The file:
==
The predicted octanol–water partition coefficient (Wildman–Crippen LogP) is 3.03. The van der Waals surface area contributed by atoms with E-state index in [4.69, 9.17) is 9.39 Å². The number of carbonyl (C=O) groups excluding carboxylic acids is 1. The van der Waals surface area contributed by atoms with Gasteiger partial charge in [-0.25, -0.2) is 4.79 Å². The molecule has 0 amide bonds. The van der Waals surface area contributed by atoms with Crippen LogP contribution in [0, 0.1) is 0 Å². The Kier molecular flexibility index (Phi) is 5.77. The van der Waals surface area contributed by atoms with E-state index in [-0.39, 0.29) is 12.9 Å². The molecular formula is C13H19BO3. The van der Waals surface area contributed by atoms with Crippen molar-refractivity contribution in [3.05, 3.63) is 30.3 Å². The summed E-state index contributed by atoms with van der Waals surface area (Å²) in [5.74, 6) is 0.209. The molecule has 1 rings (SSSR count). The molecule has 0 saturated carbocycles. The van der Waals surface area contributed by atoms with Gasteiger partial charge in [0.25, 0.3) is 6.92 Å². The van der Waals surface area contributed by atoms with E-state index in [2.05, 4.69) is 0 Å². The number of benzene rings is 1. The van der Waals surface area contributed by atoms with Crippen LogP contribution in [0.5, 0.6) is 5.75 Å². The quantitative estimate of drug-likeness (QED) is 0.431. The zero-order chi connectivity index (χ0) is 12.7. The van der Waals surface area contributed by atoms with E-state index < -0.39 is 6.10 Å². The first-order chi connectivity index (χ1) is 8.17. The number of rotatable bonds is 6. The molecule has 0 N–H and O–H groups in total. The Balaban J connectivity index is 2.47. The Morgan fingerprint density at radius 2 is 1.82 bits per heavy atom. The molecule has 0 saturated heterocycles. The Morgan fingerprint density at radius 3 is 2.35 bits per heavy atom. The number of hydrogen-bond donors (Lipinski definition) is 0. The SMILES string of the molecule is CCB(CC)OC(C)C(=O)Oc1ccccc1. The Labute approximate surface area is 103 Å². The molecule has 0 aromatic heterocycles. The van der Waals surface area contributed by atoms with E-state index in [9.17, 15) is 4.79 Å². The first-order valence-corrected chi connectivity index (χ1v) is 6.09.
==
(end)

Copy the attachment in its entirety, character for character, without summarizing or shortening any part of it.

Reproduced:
The predicted octanol–water partition coefficient (Wildman–Crippen LogP) is 3.03. The van der Waals surface area contributed by atoms with E-state index in [4.69, 9.17) is 9.39 Å². The number of carbonyl (C=O) groups excluding carboxylic acids is 1. The van der Waals surface area contributed by atoms with Gasteiger partial charge in [-0.25, -0.2) is 4.79 Å². The molecule has 0 amide bonds. The van der Waals surface area contributed by atoms with Crippen LogP contribution in [0, 0.1) is 0 Å². The Kier molecular flexibility index (Phi) is 5.77. The van der Waals surface area contributed by atoms with E-state index in [-0.39, 0.29) is 12.9 Å². The molecular formula is C13H19BO3. The van der Waals surface area contributed by atoms with Crippen molar-refractivity contribution in [3.05, 3.63) is 30.3 Å². The summed E-state index contributed by atoms with van der Waals surface area (Å²) in [5.74, 6) is 0.209. The molecule has 1 rings (SSSR count). The molecule has 0 saturated carbocycles. The van der Waals surface area contributed by atoms with Gasteiger partial charge in [0.25, 0.3) is 6.92 Å². The van der Waals surface area contributed by atoms with E-state index in [2.05, 4.69) is 0 Å². The number of benzene rings is 1. The van der Waals surface area contributed by atoms with Crippen LogP contribution in [0.5, 0.6) is 5.75 Å². The quantitative estimate of drug-likeness (QED) is 0.431. The zero-order chi connectivity index (χ0) is 12.7. The van der Waals surface area contributed by atoms with E-state index < -0.39 is 6.10 Å². The first-order chi connectivity index (χ1) is 8.17. The number of rotatable bonds is 6. The molecule has 0 N–H and O–H groups in total. The Balaban J connectivity index is 2.47. The Morgan fingerprint density at radius 2 is 1.82 bits per heavy atom. The molecule has 0 saturated heterocycles. The Morgan fingerprint density at radius 3 is 2.35 bits per heavy atom. The number of hydrogen-bond donors (Lipinski definition) is 0. The SMILES string of the molecule is CCB(CC)OC(C)C(=O)Oc1ccccc1. The Labute approximate surface area is 103 Å². The molecule has 0 aromatic heterocycles. The van der Waals surface area contributed by atoms with E-state index in [9.17, 15) is 4.79 Å². The first-order valence-corrected chi connectivity index (χ1v) is 6.09.